Damaged Solid Wood–Fix It With a Gouge

Tearing an ugly hunk out of a nice piece of solid wood can be a heartbreaker. You might be frustrated enough with the experience that you consider giving up woodworking for the game of golf. But before you but your tools on E-Bay and start shopping for knickers and a cool golf cap, see if you can fix it. You may never carve anything, but cases like this are the reason every woodworker should have at least one gouge.

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  Click on the image to see a larger version. Somewhere along the line a big chunk busted out of this piece of quartersawn white oak, intended to be the side of a Gustav Stickley No. 74 Bookrack. Note: Click Here to download a free PDF plan of the bookrack.  The first thing to do is find a piece of scrap that is as close as possible to the wood you need to repair. The cutout itself would have been ideal, but the tear wasn’t discovered until after that had been tossed.  BLG_1350

Take your gouge (size and sweep aren’t critical, but the business end of the gouge should be slightly larger than the damaged area) and cut down until you leave a smooth, curved surface.

BLG_1353Now use the same gouge to cut out a piece from the end of the piece of scrap. You want to make as deep a cut as you can with one cut. If you don’t have enough leverage to remove the piece by pushing the gouge by hand, smack the end of the gouge with a mallet. If you’re on the very end of the piece, it’s pretty easy to release a big chip with a nice, smooth bottom.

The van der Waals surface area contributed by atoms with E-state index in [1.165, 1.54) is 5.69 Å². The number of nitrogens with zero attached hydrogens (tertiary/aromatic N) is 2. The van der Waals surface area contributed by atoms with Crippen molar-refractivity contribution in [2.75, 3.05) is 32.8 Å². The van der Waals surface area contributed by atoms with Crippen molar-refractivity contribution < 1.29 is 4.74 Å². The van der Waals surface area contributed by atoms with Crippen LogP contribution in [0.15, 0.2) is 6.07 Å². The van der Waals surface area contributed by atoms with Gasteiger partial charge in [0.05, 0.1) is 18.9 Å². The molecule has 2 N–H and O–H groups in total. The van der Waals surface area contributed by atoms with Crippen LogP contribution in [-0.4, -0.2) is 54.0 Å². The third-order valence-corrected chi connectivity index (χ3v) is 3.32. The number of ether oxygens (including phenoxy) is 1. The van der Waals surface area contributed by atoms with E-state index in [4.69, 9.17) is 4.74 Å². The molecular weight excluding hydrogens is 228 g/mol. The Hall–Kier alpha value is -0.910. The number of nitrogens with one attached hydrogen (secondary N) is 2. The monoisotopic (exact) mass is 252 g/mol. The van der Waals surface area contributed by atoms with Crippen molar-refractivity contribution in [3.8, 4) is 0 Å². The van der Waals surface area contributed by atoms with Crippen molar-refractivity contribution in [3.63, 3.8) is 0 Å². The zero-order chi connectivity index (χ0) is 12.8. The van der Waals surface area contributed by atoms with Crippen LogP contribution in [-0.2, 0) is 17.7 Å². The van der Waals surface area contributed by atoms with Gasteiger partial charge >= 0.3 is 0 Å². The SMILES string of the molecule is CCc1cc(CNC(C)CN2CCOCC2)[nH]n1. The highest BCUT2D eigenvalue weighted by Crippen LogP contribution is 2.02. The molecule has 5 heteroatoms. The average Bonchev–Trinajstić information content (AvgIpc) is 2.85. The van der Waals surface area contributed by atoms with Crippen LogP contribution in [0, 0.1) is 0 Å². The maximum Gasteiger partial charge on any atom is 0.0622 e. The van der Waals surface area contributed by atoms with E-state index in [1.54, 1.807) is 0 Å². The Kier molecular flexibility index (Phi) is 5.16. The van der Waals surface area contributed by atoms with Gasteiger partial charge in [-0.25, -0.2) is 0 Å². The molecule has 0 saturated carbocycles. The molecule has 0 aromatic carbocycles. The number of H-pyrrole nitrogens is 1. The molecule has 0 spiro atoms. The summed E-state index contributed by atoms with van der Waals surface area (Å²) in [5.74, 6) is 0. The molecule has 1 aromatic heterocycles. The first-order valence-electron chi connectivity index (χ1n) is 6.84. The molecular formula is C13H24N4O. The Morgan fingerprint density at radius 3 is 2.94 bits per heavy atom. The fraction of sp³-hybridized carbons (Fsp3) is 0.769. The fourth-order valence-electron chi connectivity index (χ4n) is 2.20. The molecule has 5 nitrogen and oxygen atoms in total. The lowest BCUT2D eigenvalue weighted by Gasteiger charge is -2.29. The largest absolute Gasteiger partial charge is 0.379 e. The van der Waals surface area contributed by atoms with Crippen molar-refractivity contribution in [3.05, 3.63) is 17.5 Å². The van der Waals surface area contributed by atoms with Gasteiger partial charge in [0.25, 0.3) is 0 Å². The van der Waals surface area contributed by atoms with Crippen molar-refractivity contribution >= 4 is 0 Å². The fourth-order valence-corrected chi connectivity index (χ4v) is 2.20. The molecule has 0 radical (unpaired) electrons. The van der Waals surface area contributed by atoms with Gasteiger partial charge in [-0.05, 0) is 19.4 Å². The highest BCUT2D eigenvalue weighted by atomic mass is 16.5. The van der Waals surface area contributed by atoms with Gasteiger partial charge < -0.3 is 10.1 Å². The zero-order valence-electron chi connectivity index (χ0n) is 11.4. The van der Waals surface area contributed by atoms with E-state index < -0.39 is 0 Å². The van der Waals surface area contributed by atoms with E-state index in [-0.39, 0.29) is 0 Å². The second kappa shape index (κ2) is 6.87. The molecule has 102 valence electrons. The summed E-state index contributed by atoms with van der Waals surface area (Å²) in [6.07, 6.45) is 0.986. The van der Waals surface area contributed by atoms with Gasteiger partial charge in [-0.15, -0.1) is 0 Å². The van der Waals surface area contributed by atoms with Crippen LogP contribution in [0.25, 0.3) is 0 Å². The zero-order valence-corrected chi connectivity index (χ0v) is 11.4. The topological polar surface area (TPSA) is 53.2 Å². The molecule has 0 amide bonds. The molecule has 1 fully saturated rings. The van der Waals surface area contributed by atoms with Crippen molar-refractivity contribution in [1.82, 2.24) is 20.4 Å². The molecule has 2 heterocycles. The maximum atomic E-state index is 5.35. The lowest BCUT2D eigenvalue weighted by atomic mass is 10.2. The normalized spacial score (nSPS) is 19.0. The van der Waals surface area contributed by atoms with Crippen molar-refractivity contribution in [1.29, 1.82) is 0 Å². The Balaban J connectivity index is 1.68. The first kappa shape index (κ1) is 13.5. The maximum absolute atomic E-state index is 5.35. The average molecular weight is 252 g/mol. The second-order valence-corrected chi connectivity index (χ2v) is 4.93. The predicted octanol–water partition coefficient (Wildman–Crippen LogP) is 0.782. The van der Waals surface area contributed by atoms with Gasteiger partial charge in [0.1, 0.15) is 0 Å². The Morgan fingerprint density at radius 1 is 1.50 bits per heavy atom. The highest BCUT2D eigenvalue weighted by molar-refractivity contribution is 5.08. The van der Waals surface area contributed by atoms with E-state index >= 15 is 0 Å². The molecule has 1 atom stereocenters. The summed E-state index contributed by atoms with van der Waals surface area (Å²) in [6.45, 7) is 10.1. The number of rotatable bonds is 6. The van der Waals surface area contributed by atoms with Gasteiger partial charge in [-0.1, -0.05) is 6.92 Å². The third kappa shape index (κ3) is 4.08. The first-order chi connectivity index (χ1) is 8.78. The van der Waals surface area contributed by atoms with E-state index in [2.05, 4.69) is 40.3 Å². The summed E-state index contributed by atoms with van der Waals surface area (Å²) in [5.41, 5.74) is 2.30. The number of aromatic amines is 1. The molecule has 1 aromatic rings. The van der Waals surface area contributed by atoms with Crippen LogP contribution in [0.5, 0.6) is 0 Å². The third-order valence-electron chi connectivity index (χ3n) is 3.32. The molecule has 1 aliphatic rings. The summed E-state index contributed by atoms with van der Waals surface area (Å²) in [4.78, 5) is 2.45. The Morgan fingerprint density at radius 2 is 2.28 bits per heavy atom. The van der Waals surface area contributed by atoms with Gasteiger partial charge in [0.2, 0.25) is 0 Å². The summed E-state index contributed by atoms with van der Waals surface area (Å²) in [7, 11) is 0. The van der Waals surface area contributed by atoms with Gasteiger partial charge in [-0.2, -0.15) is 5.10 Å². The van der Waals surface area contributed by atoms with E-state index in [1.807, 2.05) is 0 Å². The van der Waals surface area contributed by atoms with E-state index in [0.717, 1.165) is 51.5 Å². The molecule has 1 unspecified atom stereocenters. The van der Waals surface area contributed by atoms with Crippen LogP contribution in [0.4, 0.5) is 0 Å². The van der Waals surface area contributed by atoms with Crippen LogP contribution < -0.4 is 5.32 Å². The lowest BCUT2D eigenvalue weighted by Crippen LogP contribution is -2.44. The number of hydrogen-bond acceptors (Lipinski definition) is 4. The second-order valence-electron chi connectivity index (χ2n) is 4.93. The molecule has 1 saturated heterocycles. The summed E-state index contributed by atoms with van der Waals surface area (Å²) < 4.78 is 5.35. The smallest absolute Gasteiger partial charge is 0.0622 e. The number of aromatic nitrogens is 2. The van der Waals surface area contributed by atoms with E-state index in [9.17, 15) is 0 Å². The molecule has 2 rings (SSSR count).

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Because you use the same gouge to cut both pieces, you end up with a perfect (or perfect enough) fit between the two. Apply some glue to the patch, put it in position and hold it there with tape.

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The tape may not apply enough pressure to the patch, so clamp it in place. Go do something else for at least an hour or two while the glue sets. After that, you can smooth out the repair if you’re careful. It takes the glue about 8-12 hours to reach full strength, so it’s better to wait if you can .

BLG_1369Plane the surfaces flush, then work on the edges. If the grain and color are close (click on the photo to see a bigger version) no one will ever know that the patch is there. If you’re a typical woodworker however, you won’t be able to resist the urge to point it out, but even then, people will be impressed. With any luck, you’ll have a hard time finding it. You’d have looked silly in the knickers anyway.

–Bob Lang


Comments

Damaged Solid Wood–Fix It With a Gouge — 5 Comments

  1. Great tip, I would have inlayed a triangle shaped patch but your trick is faster and less noticable. I think I would look great in knickers, but i will stick with ww.

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